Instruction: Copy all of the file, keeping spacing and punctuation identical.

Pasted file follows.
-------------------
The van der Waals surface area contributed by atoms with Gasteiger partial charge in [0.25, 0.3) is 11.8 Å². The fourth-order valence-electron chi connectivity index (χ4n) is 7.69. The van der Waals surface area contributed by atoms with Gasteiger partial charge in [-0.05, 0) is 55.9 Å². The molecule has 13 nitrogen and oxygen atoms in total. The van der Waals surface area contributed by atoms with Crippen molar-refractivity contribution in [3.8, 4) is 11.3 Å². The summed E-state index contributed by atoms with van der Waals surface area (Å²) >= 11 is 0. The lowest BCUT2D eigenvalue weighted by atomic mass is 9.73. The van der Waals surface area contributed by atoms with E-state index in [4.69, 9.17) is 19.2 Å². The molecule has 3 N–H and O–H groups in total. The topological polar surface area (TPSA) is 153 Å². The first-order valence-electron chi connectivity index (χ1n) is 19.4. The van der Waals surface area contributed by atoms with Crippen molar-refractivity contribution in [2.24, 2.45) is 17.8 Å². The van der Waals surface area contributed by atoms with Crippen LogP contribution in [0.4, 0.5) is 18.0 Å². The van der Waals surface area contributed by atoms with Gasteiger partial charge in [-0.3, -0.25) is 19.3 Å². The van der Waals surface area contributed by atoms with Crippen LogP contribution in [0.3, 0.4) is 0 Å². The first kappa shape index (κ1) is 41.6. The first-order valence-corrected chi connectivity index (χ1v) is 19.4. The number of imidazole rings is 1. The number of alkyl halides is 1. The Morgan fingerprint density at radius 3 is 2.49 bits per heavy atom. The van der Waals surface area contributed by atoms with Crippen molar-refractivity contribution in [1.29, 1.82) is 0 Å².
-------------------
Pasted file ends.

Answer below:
The van der Waals surface area contributed by atoms with Gasteiger partial charge in [0.25, 0.3) is 11.8 Å². The fourth-order valence-electron chi connectivity index (χ4n) is 7.69. The van der Waals surface area contributed by atoms with Gasteiger partial charge in [-0.05, 0) is 55.9 Å². The molecule has 13 nitrogen and oxygen atoms in total. The van der Waals surface area contributed by atoms with Crippen molar-refractivity contribution in [3.8, 4) is 11.3 Å². The summed E-state index contributed by atoms with van der Waals surface area (Å²) >= 11 is 0. The lowest BCUT2D eigenvalue weighted by atomic mass is 9.73. The van der Waals surface area contributed by atoms with E-state index in [4.69, 9.17) is 19.2 Å². The molecule has 3 N–H and O–H groups in total. The topological polar surface area (TPSA) is 153 Å². The first-order valence-electron chi connectivity index (χ1n) is 19.4. The van der Waals surface area contributed by atoms with Crippen molar-refractivity contribution in [2.24, 2.45) is 17.8 Å². The van der Waals surface area contributed by atoms with Crippen LogP contribution in [0.4, 0.5) is 18.0 Å². The van der Waals surface area contributed by atoms with Gasteiger partial charge in [-0.3, -0.25) is 19.3 Å². The van der Waals surface area contributed by atoms with Crippen LogP contribution in [0.3, 0.4) is 0 Å². The first kappa shape index (κ1) is 41.6. The first-order valence-corrected chi connectivity index (χ1v) is 19.4. The number of imidazole rings is 1. The number of alkyl halides is 1. The Morgan fingerprint density at radius 3 is 2.49 bits per heavy atom. The van der Waals surface area contributed by atoms with Crippen molar-refractivity contribution in [1.29, 1.82) is 0 Å².